8. The New Charcuterie Cookbook: Exceptional Cured Meats to Make and Serve at Home by Jamie Bissonnette
We’re pretty excited about our cured meats here at Food Republic. We’ve even devoted an ongoing series to charcuterie and butchery. In The New Charcuterie Cookbook, nose-to-tail icon Jamie Bissonnette — owner/chef of Toro in Boston and New York — shows readers how to master the art of charcuterie. Complete with a foreword from Andrew Zimmern, the paperback packs in recipes involving sausages, confits, salumi, pâtés in a variety of internationally inspired preparations — think Banana Leaf-Wrapped Porchetta, Lebanese Lamb Sausages and Mexican Chorizo.

9. My Portugal: Recipes and Stories by George Mendes and Genevieve Ko
In a way, George Mendes has put Portuguese cooking on the culinary map with his five-year old New York City restaurant, Aldea (he was named a Food & Wine Best New Chef in the process, one of cooking’s highest honors). In this book, his first, he discusses that journey, but also travels around the world detailing how former colonies have created their own food identity. There’s also a chapter titled "Learning To Love Salt Cod," which provides detailed recipes for executing the dish at home. Twist our arms! You can read our interview with George Mendes.

10. Ovenly: Sweet and Salty Recipes from New York's Most Creative Bakery by Agatha Kulaga and Erin Patinkin
Agatha Kulaga and Erin Patinkin are the bakers, self-described “frosting-lovers” and co-founders of popular Brooklyn baking empire, Ovenly. We’ve been following their moves for a couple years now — be it through their insanely addictive bar snacks like maple thyme pecans, or their even more insanely addictive baked goods like currant and rosemary scones, vegan salted chocolate chip cookies and salted apple bread. Remember when vegan baked goods were basically all terrible? Ovenly changed that real quick-like. Their debut book includes recipes for all sorts of greatness like crumbly shortbreads, beer-slicked caramel corn and buttery scones. And of course there is plenty of ink spilled to pay respect to the art of the chocolate chip cookie.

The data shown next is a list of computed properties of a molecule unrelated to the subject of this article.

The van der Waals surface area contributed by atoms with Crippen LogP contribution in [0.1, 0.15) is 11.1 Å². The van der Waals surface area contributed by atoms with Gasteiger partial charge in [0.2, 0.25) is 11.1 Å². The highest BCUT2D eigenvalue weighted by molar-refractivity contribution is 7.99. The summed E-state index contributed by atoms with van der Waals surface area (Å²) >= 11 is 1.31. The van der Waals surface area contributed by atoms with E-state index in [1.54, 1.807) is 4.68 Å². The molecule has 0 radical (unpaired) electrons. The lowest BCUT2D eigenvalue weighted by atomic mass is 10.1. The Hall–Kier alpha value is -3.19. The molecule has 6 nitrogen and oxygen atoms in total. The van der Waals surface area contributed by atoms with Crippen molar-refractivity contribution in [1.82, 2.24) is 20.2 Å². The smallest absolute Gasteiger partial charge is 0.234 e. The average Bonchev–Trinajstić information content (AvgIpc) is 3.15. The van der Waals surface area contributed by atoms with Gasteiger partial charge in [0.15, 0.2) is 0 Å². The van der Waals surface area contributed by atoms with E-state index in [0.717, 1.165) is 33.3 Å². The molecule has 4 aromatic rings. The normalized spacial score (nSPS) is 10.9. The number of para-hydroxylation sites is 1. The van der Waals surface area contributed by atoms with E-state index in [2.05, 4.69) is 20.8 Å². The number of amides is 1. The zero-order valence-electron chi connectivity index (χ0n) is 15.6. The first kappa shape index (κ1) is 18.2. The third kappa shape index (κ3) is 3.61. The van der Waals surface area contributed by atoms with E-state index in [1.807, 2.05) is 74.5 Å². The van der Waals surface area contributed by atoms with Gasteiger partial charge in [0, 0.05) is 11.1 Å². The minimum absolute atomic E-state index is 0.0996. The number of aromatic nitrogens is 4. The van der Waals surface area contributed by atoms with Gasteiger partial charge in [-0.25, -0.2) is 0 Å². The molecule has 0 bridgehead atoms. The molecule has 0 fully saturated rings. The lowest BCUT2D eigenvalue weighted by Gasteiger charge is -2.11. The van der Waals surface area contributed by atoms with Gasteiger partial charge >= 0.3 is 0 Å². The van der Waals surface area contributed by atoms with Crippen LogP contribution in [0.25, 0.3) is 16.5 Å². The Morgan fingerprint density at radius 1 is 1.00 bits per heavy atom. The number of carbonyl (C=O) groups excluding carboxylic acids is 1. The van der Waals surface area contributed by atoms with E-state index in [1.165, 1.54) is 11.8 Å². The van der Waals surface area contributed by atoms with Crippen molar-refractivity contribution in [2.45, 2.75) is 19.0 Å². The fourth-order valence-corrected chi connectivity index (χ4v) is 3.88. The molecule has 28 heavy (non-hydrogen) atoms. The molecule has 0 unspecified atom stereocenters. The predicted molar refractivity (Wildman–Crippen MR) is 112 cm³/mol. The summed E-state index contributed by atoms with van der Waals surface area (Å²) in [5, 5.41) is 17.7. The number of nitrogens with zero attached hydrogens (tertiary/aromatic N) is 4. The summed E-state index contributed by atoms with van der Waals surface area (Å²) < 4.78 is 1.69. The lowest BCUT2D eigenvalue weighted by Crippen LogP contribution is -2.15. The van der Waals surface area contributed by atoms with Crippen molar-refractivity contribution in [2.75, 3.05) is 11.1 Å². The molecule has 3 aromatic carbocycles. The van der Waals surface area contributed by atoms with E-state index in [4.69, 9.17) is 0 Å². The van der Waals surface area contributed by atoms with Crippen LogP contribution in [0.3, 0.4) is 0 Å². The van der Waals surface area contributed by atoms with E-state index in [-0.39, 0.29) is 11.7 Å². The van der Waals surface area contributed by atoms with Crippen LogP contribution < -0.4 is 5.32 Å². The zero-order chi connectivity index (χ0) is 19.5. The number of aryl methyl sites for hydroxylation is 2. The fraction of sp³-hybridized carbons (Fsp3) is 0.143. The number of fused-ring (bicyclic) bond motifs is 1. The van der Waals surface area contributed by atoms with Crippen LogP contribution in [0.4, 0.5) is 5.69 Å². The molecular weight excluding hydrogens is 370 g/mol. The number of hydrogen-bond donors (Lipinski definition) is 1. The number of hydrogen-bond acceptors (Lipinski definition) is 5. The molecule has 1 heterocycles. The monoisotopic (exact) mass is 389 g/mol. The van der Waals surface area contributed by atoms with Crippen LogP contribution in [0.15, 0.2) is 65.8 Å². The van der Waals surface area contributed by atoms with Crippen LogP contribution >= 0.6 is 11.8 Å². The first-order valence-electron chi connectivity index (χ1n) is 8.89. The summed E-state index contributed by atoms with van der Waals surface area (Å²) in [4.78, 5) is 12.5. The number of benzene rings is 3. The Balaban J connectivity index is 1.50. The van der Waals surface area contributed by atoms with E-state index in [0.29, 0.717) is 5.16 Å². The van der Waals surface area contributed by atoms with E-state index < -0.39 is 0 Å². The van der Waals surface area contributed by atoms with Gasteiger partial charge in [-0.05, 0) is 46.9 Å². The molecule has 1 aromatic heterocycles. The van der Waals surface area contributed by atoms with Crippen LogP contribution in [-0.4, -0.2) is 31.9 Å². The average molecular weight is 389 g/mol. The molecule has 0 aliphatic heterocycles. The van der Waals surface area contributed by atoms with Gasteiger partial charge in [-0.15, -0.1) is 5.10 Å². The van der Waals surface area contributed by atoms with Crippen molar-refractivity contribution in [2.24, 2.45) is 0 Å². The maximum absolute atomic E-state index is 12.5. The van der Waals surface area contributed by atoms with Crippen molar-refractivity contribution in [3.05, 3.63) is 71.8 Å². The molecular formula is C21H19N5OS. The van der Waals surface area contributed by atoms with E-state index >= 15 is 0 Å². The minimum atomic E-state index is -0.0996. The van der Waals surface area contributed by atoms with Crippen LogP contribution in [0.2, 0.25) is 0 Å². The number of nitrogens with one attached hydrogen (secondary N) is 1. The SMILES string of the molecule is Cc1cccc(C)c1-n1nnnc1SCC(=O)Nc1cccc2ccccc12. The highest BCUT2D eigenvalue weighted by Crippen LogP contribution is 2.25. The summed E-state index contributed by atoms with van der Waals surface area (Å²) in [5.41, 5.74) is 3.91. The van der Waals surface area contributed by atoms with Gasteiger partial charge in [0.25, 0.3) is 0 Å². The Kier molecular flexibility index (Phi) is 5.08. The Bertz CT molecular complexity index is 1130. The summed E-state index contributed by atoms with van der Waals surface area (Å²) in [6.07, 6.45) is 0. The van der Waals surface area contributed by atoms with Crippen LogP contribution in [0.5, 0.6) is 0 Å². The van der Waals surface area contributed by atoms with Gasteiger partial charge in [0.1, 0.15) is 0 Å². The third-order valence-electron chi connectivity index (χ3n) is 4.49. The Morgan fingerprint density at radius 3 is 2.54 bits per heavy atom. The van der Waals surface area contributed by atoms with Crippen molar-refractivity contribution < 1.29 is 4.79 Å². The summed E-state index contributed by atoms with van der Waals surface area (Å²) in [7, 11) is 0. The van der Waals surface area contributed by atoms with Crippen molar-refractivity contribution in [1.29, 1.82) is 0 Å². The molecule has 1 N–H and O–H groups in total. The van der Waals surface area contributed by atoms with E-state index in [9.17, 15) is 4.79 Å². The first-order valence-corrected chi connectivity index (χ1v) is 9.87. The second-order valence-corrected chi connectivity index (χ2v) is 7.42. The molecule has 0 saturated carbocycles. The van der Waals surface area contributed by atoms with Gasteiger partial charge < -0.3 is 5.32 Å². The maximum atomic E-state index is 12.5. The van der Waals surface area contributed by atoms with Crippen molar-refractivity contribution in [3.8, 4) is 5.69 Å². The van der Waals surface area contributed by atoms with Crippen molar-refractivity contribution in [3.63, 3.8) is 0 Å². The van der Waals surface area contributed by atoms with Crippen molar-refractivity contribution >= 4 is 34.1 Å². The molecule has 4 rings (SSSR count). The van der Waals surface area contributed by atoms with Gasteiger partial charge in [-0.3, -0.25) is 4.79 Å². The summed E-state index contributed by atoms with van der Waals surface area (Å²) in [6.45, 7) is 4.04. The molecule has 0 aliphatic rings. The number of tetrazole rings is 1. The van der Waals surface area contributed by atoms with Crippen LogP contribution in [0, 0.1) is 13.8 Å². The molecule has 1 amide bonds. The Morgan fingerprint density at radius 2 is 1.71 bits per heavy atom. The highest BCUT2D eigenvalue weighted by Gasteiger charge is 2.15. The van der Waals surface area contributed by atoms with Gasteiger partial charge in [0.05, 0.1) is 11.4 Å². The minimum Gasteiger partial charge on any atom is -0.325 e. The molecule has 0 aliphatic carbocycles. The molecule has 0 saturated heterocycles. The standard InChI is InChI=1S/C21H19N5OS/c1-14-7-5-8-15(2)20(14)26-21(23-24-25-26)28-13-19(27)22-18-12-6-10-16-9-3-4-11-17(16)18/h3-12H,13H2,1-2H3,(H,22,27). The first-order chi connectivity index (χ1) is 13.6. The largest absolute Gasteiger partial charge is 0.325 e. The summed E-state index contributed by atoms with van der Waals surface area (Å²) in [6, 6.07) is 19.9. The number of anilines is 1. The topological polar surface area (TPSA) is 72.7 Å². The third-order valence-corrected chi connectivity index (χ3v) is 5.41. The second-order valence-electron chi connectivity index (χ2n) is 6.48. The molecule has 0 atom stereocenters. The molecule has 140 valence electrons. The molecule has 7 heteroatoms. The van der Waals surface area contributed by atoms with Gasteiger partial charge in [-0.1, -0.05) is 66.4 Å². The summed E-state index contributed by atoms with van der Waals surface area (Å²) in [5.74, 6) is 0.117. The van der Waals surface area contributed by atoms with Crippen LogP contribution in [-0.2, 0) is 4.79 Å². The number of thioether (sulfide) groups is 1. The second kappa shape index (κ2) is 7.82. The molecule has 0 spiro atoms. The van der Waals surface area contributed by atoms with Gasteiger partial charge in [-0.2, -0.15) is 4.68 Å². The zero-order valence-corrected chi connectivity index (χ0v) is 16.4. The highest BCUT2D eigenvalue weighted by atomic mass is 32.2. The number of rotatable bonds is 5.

11. Plenty More: Vibrant Vegetable Cooking from London’s Ottolenghi by Yotam Ottolenghi
We were delighted by the vegetarian section of Yotam Ottolenghi's last book, Ottolenghi: The Cookbook. But his follow-up to 2011's Plenty is the first iteration of a cooking tome dedicated to the fantastic produce-centric cuisine of California, Italy, North Africa and the Middle East. If your vegetable game could be a little more…vibrant, for instance, this is the book that will revolutionize those weekly farmers market trips. From sweet and sour leeks to creamy tagliatelle, you've never had vegetables, raw or cooked, this delicious.

12. Prune by Gabrielle Hamilton
The first thing you'll notice about Gabrielle Hamilton's first cookbook, named for her East Village restaurant, is that its cover is a prune-colored riff on a Moleskin notepad. The second through eleventh things will hopefully be the Bloody Mary variations that keep guests lining up at Prune just about every weekend morning. Peruse 250 recipes, including a whole chapter entitled "Garbage," featuring tantalizing recipes created from throw-away ingredients (mmmm, bread heels and pan drippings!). If you loved Hamilton's best-selling Blood, Bones and Butter, now you can cook along! Check out our interview with Gabrielle Hamilton.

13. Sherry: A Modern Guide to the Wine World's Best-Kept Secret, with Cocktails and Recipes by Talia Baiocchi
The comeback kid of the wine world undergoes a full examination, detailing its storied tradition, sullied reputation and ultimate redemption. There’s also useful information on making cool contemporary cocktails and bites of food to pair with the lightly fortified Spanish wine, and knowing all about it can add another level to your drinking sophistication.

14. Relæ: A Book of Ideas by Christian Puglisi
While many of the top restaurants in Copenhagen stick with a polished European sensibility — captain service, long tasting menus and so on — Relæ stands out for its casualness without compromising. It’s the ethic of the restaurant’s charismatic owner, a Noma and El Bulli veteran named Christian Puglisi. In his debut cook, he details the theory behind is award-winning plant-based cooking (for more, read our recent profile) and gives readers a few of his signature recipes like potato snow.

15. The Slanted Door: Modern Vietnamese Food by Charles Phan
Charles Phan, born in Da Lat, Vietnam, has become the loudest voice promoting Vietnamese cooking in America — with his award-winning San Francisco restaurant serving as a bit of a megaphone. For his first book, Vietnamese Home Cooking, he took readers on a colorful journey to the alley kitchens of Saigon and beachside grills of the Central Coast. In this follow-up, he pens a love letter packed with recipes (think seared scallops with Vietnamese beurre blanc), stories and lots of photos.